My favorite burger at Triple XXX is the Duane Purvis. The combination of burger and peanut butter provides a unique flavor that is certainly an acquired taste, but I am a big fan of it. Purvis himself was an All-American halfback and fullback in 1933 and 1934 that rushed for 1,804 yards and was the leading rusher at Purdue until Leroy Keyes broke his record.
What people don't realize is that he had a backfield teammate on a 1932 Purdue team that went undefeated at 7-0-1 and won the Big Ten, as well as the Parke-Davis National Championship (the only football national title we can claim). James Carter was the second half of the "touchdown twins" on those legendary Purdue teams, and he passed away Wednesday at age 100.
Obviously, a man sees a lot in his life if he lives 100 years (although in Carter's case he still never saw a Cubs World Series championship and just missed out on a Purdue Big Ten baseball title). Carter was certainly no exception, a he saw two World Wars, a fellow alum walk on the moon, and other noteworthy feats. Carter was born on November 12, 1911 in Indianapolis and grew up on the west side. He attended George Washington High School (the future high school of George McGinnis), where was a stellar athlete. He was the pole vault state champion in 1930, breaking the state record with a vault of 12 feet, 4.75 inches. He was the first athlete at his high school to win an individual state championship.
Time at Purdue
He chose to go to Purdue, where he excelled in the backfield with Purvis. Even though he hasn't played a down in almost 80 years, his career average of 5.37 yards per carry still ranks sixth on the all-time rushing list. His teams lost just four games while he was on the team from 1932-34. The 1932 team repeated as the Big Ten champion at 7-0-1, only tying Northwestern 7-7. In 1933 a 14-6 loss to Iowa prevented Purdue from winning yet again, as Purdue was 6-1-1 with a tie against Minnesota. In 1934 Purdue was 5-3, losing games to Rice and Notre Dame before winning five straight. A 17-6 loss to Indiana prevented a 4-0 Big Ten record.
Carter wore jersey No. 99, which is rare for a running back. Still, he was dominant. He rushed for 1,547 yards in tandem with Purvis, which is still good for 19th on the all-time Purdue list. This came in only 288 attempts. His yards per carry average trails only Purvis, Jaycen Taylor, Mike Alstott, Jeff Hill, and Leroy Keyes.
Carter holds the distinction of returning the first kickoff for a touchdown in Purdue history, taking one 90 yards for a score against Carnegie Tech on November 4th, 1933. That was instrumental in a 17-7 win that day. Counting the one that Raheem Mostert took to the house in the Little Caesar's Bowl, Purdue has just 21 kickoffs ever returned for a touchdown. Five belong to Stan Brown, three to Dorien Bryant, and two to Otis Armstrong.
Carter was selected to play in the 1935 Chicago Callege All-Star game with Purvis, but he would make a bigger career mark as a basketball coach. He was hired as an assistant football coach at the University of Dayton, but despite having no basketball experience whatsoever, he eventually became head basketball coach in 1939. He coached the Flyers from 1939 until 1947, and improved the Flyer's profile by scheduling more prominent east coast schools. He only went 41-75 during his tenure, but he also did something unthinkable at the time in his last season: he started a black player.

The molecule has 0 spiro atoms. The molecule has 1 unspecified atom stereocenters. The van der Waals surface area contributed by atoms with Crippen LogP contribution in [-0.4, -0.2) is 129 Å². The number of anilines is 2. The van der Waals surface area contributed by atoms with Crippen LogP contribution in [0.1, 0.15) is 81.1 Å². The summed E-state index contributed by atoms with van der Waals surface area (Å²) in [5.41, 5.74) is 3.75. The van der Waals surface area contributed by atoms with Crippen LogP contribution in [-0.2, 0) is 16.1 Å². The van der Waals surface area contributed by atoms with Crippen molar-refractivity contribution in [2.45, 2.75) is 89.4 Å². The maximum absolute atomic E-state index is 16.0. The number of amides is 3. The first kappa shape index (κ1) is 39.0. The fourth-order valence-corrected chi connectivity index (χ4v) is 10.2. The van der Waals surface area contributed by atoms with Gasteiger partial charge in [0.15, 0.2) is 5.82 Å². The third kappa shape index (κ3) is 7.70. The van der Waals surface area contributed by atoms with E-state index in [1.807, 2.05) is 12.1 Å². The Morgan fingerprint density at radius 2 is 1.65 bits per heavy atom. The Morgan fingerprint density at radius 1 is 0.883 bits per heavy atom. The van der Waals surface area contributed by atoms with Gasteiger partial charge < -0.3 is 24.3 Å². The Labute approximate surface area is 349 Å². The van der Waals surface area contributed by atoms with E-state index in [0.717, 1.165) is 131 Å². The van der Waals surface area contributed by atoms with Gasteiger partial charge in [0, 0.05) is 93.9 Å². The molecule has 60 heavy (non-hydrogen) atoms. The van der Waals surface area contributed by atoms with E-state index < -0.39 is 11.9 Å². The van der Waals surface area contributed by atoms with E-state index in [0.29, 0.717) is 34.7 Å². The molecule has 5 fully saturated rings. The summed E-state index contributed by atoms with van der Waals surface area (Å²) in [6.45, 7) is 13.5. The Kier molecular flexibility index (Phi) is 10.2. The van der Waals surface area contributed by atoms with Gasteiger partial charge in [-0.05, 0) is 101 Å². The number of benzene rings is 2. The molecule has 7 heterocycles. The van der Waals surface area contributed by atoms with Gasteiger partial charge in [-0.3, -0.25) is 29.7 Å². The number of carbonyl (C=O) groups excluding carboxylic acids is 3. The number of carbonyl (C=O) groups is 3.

In addition to coaching, his obituary lists a link with fellow Boilermaker Harry K. Dalighan:
He was the head basketball coach at the University of Dayton until WWII broke out. In 1943, he was recruited by Dupont Munitions as the recreation director for a project that produced components of the atomic bomb in Hanford, Washington, known as the Manhatten Project, Jim would later refer to this as one of the most interesting jobs he ever had. After the war, he returned to football as the head coach at Terre Haute Wiley High School. Finally, in 1951 he took a teaching and head football coach at Anderson High School where he retired from coaching 15 years later, and then as a history teacher in 1977.
That's right. This guy was a football All-American, coached a college basketball team with no experience for eight years, taught young men and women for several years, broke ground for Civil rights, and he WORKED ON THE ATOMIC BOMB IN HIS SPARE TIME!!!!!!!!!!
Carter lived a fairly quiet life after retiring form teaching in 1977. He was married to his wife, Florence, for 56 years until her death in 1994. He and Florence had three children five grandchildren, and seven great grandchildren. He was recently celebrated as the oldest living Boilermaker, and was one of the last people alive that walked the campus of Purdue with John Wooden.
Tomorrow is his funeral in Anderson, and it is appropriate that Purdue sports can clinch a championship on the day he is laid to rest because he was the ultimate Purdue champion. Few badasses have the resume of All-American, teacher, two-sport coach, and atomic scientist, but James Carter was clearly a unique badass.